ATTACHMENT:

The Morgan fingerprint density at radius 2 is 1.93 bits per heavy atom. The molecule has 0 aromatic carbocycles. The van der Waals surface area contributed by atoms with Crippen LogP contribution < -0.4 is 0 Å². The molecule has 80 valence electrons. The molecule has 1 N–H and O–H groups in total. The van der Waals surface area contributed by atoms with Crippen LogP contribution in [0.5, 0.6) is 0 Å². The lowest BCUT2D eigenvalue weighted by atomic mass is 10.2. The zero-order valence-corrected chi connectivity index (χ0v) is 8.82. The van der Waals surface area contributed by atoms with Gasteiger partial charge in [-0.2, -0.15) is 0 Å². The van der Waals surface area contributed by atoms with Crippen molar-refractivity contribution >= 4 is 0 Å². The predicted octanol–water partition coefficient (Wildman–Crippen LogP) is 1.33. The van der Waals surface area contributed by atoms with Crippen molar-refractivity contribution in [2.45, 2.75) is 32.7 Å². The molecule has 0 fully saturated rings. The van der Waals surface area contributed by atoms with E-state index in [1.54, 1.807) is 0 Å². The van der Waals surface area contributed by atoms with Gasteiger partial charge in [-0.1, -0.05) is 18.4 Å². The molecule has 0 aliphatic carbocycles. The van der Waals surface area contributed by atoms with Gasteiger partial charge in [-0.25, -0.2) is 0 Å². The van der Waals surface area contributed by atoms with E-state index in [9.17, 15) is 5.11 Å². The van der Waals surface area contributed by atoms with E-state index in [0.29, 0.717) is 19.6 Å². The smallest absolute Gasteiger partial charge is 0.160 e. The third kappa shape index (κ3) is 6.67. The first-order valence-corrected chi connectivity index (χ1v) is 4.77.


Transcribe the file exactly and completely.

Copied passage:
The Morgan fingerprint density at radius 2 is 1.93 bits per heavy atom. The molecule has 0 aromatic carbocycles. The van der Waals surface area contributed by atoms with Crippen LogP contribution < -0.4 is 0 Å². The molecule has 80 valence electrons. The molecule has 1 N–H and O–H groups in total. The van der Waals surface area contributed by atoms with Crippen LogP contribution in [0.5, 0.6) is 0 Å². The lowest BCUT2D eigenvalue weighted by atomic mass is 10.2. The zero-order valence-corrected chi connectivity index (χ0v) is 8.82. The van der Waals surface area contributed by atoms with Gasteiger partial charge in [-0.2, -0.15) is 0 Å². The van der Waals surface area contributed by atoms with Crippen molar-refractivity contribution >= 4 is 0 Å². The predicted octanol–water partition coefficient (Wildman–Crippen LogP) is 1.33. The van der Waals surface area contributed by atoms with Crippen molar-refractivity contribution in [2.45, 2.75) is 32.7 Å². The molecule has 0 fully saturated rings. The van der Waals surface area contributed by atoms with E-state index in [1.54, 1.807) is 0 Å². The van der Waals surface area contributed by atoms with Gasteiger partial charge in [-0.1, -0.05) is 18.4 Å². The molecule has 0 aliphatic carbocycles. The van der Waals surface area contributed by atoms with Gasteiger partial charge in [-0.25, -0.2) is 0 Å². The van der Waals surface area contributed by atoms with E-state index in [9.17, 15) is 5.11 Å². The van der Waals surface area contributed by atoms with E-state index in [0.29, 0.717) is 19.6 Å². The smallest absolute Gasteiger partial charge is 0.160 e. The third kappa shape index (κ3) is 6.67. The first-order valence-corrected chi connectivity index (χ1v) is 4.77.